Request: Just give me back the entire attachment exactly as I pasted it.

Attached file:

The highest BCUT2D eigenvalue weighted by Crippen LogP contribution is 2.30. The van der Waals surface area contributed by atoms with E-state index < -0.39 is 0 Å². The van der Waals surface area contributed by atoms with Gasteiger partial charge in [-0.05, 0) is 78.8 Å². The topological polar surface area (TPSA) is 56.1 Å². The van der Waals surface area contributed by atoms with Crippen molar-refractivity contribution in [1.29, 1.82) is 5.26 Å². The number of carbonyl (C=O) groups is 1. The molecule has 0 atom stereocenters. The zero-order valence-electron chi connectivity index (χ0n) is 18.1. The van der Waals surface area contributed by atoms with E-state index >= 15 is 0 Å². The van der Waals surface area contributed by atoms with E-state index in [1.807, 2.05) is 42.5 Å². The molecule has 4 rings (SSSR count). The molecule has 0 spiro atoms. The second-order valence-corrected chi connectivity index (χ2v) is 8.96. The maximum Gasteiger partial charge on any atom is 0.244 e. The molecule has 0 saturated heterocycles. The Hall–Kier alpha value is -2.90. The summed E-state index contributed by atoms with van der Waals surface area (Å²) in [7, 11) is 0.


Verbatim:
The highest BCUT2D eigenvalue weighted by Crippen LogP contribution is 2.30. The van der Waals surface area contributed by atoms with E-state index < -0.39 is 0 Å². The van der Waals surface area contributed by atoms with Gasteiger partial charge in [-0.05, 0) is 78.8 Å². The topological polar surface area (TPSA) is 56.1 Å². The van der Waals surface area contributed by atoms with Crippen molar-refractivity contribution in [1.29, 1.82) is 5.26 Å². The number of carbonyl (C=O) groups is 1. The molecule has 0 atom stereocenters. The zero-order valence-electron chi connectivity index (χ0n) is 18.1. The van der Waals surface area contributed by atoms with E-state index >= 15 is 0 Å². The van der Waals surface area contributed by atoms with E-state index in [1.807, 2.05) is 42.5 Å². The molecule has 4 rings (SSSR count). The molecule has 0 spiro atoms. The second-order valence-corrected chi connectivity index (χ2v) is 8.96. The maximum Gasteiger partial charge on any atom is 0.244 e. The molecule has 0 saturated heterocycles. The Hall–Kier alpha value is -2.90. The summed E-state index contributed by atoms with van der Waals surface area (Å²) in [7, 11) is 0.